I’ve been asked by clients in the past to provide weekly “status updates” on agile projects.
On one project, where we were using a sophisticated agile project management tool (Mingle), I simply sent a url within the tool to the current state of affairs – driven from the actual data. Piece of cake. Not sure the recipients were appreciative of my conveying “how to fish” vs. my sending them the fish. It was appropriate.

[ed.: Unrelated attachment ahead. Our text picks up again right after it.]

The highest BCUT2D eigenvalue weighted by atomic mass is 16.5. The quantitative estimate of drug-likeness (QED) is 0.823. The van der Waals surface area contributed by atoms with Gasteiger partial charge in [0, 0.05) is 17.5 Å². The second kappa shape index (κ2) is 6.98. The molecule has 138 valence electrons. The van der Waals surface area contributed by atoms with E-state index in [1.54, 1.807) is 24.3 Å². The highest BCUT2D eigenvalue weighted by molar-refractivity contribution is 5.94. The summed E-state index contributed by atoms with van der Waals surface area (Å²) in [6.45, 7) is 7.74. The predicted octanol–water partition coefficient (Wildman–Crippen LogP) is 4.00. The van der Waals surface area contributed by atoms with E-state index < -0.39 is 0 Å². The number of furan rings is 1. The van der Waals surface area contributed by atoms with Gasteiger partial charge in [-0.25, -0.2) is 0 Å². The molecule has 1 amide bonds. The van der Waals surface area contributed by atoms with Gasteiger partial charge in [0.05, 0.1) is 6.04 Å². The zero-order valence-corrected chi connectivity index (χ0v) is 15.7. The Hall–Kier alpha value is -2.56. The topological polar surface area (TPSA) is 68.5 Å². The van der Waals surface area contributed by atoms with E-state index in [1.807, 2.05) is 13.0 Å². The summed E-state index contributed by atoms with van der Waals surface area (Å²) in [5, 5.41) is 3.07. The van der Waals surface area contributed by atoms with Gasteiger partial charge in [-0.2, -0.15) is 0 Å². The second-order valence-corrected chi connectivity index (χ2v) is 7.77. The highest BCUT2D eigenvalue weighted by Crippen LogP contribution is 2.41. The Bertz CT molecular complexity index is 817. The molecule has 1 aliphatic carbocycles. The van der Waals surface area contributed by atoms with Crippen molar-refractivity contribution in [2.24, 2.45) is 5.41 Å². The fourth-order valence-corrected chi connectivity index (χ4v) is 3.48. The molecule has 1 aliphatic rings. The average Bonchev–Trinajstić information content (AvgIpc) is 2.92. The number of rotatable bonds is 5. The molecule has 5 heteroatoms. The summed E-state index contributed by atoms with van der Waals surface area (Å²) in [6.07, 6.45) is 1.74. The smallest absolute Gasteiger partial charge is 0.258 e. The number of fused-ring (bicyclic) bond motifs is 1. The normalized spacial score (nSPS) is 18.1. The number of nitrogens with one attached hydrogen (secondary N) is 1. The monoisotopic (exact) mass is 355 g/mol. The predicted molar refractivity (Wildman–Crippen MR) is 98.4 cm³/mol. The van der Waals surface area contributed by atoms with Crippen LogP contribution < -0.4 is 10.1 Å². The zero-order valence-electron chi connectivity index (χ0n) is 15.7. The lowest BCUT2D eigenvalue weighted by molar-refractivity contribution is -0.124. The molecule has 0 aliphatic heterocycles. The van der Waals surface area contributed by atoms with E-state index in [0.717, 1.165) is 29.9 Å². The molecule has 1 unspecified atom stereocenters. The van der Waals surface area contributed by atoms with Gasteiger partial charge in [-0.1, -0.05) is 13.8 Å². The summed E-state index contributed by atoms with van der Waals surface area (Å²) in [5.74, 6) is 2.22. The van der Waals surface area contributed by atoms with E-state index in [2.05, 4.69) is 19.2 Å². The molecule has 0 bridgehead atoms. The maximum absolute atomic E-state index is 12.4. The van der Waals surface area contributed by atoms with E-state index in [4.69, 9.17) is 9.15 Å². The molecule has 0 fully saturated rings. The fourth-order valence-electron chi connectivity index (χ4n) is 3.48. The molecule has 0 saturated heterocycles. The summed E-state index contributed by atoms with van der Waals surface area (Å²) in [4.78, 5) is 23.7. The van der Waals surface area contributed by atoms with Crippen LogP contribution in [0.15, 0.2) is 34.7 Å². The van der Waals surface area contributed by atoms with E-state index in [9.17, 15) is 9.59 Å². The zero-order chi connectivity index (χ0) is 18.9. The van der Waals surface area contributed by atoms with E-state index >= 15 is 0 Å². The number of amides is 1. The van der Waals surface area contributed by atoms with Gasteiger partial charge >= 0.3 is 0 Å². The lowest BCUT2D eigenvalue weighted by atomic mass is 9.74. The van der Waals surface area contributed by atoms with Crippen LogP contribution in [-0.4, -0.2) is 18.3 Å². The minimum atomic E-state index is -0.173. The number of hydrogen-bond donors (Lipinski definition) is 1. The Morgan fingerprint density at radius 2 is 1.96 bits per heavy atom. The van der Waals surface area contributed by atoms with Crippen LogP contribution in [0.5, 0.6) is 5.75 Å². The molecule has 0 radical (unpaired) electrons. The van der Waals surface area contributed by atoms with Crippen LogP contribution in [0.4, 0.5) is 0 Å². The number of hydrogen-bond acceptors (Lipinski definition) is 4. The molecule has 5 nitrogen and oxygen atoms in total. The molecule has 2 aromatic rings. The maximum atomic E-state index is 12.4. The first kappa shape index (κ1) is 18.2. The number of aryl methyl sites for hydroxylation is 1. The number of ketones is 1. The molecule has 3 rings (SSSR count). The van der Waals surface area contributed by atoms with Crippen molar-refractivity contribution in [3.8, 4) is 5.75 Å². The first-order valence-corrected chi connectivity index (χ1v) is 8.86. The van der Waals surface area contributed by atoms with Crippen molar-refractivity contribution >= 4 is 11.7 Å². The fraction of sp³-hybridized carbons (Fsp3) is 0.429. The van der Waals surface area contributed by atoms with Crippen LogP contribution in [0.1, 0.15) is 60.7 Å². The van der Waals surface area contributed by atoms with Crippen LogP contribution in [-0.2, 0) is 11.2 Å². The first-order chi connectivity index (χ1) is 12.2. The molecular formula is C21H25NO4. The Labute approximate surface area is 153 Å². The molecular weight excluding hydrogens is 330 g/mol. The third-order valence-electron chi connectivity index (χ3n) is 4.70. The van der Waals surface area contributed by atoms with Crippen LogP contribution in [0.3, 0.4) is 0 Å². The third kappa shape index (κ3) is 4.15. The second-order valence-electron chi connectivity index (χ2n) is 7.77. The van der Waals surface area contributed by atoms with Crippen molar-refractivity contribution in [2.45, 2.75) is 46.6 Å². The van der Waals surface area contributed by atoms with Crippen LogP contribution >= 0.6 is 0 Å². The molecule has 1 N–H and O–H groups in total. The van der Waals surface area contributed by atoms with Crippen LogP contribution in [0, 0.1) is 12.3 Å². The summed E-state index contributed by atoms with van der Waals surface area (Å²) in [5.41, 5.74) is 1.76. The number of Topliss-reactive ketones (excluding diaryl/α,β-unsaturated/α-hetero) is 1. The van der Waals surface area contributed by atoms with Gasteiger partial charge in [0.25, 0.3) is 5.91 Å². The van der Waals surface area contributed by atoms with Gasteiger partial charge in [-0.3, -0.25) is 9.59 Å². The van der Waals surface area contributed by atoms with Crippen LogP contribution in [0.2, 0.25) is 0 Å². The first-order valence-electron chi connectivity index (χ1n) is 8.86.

The agile manifesto suggests that we measure progress by “working code”. This extends to other organizational activities. For example, I coordinate most of the hiring for my team. I could send, in my weekly status, the number of interviews I did, or resumes I screened. But in the end, it’s not noteworthy. It’s simply activity. It’s justifying my existence. In the end the important point is: who did I hire.
I’m fortunate, in my current role, that my COO considers reporting “activity” as a waste of time. He wants to know what’s getting finished. He’s wiser than his years.